By Lost Battalion Games. Ages 12 and up, 2013. $89.95.
Before the rise of the computer game in the 1980s, an armchair general looking to strut his stuff found his theater in board games. Military board games haven’t entirely vanished since then. In fact, they still appear in a wide variety, attracting a small but dedicated group of followers. These games provide the opportunity many students of military history seek: a chance to see if they could have done it better.
To those familiar with computer games and their high-definition graphics, board games might seem a little too retro. And for those imagining old-school games like Risk, reeducation is necessary. Today’s war board games offer great diversity, a high level of realism, and the attention to detail war buffs appreciate. Unlike computer and video games whose “first-person shooter” formats allow a player to control only one soldier, board games are flexible, permitting players to manipulate anything from a single T-34 to the entire Red Army. The thrill of playing an opponent sitting across the table instead of a digital foe is part of the excitement—and part of what keeps the board game community so devoted.
The latest release from established board game manufacturer Lost Battalion Games in its Sergeants Miniatures Game series is Red Devils, based on the actions of British Airborne troops on the Day of Days, just after landing in Normandy on June 6, 1944. Players command up to a squad of individual soldiers, British or German, against an opponent doing the same. The goal is to successfully complete one of 12 missions included in the rulebook—tasking four British soldiers to destroy a German observation point, for example. The game’s action is based on cards that add skills and weapons to individual soldiers and generate random events. The game ends when one side accomplishes the scenario’s objective—or when the opponent’s soldiers are all casualties.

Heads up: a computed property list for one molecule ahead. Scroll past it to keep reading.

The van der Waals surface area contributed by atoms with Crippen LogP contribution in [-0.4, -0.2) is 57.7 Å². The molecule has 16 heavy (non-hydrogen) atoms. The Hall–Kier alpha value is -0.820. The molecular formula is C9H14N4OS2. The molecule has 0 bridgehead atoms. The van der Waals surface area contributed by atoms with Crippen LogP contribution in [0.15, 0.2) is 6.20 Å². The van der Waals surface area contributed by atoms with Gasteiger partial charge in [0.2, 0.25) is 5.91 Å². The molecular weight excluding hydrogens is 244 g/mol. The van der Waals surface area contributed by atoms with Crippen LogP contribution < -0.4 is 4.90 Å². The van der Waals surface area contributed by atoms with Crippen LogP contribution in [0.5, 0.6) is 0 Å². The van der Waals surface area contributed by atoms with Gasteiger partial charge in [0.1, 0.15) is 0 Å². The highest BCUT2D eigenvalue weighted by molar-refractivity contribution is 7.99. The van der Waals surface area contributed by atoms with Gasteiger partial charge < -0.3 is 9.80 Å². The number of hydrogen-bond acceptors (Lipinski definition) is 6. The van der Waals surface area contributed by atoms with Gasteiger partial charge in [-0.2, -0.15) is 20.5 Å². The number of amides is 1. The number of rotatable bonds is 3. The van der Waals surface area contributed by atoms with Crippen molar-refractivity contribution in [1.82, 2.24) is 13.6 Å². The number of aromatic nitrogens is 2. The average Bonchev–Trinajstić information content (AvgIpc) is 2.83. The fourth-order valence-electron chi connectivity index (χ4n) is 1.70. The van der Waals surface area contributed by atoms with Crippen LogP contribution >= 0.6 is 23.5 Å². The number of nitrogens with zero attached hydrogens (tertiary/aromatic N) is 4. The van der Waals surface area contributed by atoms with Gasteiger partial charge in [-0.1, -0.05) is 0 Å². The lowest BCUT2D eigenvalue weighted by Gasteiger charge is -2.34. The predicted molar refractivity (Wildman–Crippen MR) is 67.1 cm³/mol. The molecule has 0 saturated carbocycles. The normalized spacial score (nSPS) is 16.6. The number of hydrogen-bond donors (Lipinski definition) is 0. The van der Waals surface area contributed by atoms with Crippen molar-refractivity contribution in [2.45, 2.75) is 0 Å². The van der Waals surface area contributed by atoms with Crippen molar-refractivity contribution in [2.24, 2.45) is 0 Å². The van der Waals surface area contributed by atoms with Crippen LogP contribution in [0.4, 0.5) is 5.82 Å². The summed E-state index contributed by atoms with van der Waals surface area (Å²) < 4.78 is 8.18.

Each scenario, ordered for the British side, delineates an objective, defines the board configuration, and gives special instructions for weapons and capabilities. Players commanding German troops simply have to stop the British. The situations are historically accurate without being historically specific, and realistically recreate the type of small unit engagement typical of the era’s airborne operations. With experience, players can create their own scenarios based on actual World War II skirmishes or actions they dream up. Since so many possible variations exist, the play is never the same twice.
The players—a group of four to six works best—maneuver soldiers over the stylish game board, a highly detailed terrain rendering featuring fields, woods, and buildings that can be reconfigured. The board is not simplified like Risk’s, but comprises 18 interchangeable tiles of landscape and landmarks and is scaled to match the size of the figures: 10 miniature soldiers intricately designed and about half-an-inch tall. Made of pewter and painted accurately, they are one of the game’s most appealing features.
Red Devils nicely meets the war games’ compromise between playability and realism, replicating the stressful quick decisions a squad makes in combat without too much complexity. Like war itself, though, the rules are complicated. You cannot just open the box and quickly start playing. Players must thoroughly read the rulebook and practice game mechanics first. But once one learns the rules, game play is fluid and action-packed. And, when you and your friends master Red Devils, you can get expansion packs, coming throughout 2014, that offer more fighting options, allowing players to battle in Normandy with the British and U.S. Airborne or as Germans. Eventually, Eastern Front and North Africa packs will be available.
Originally published in the October 2014 issue of World War II. To subscribe, click here.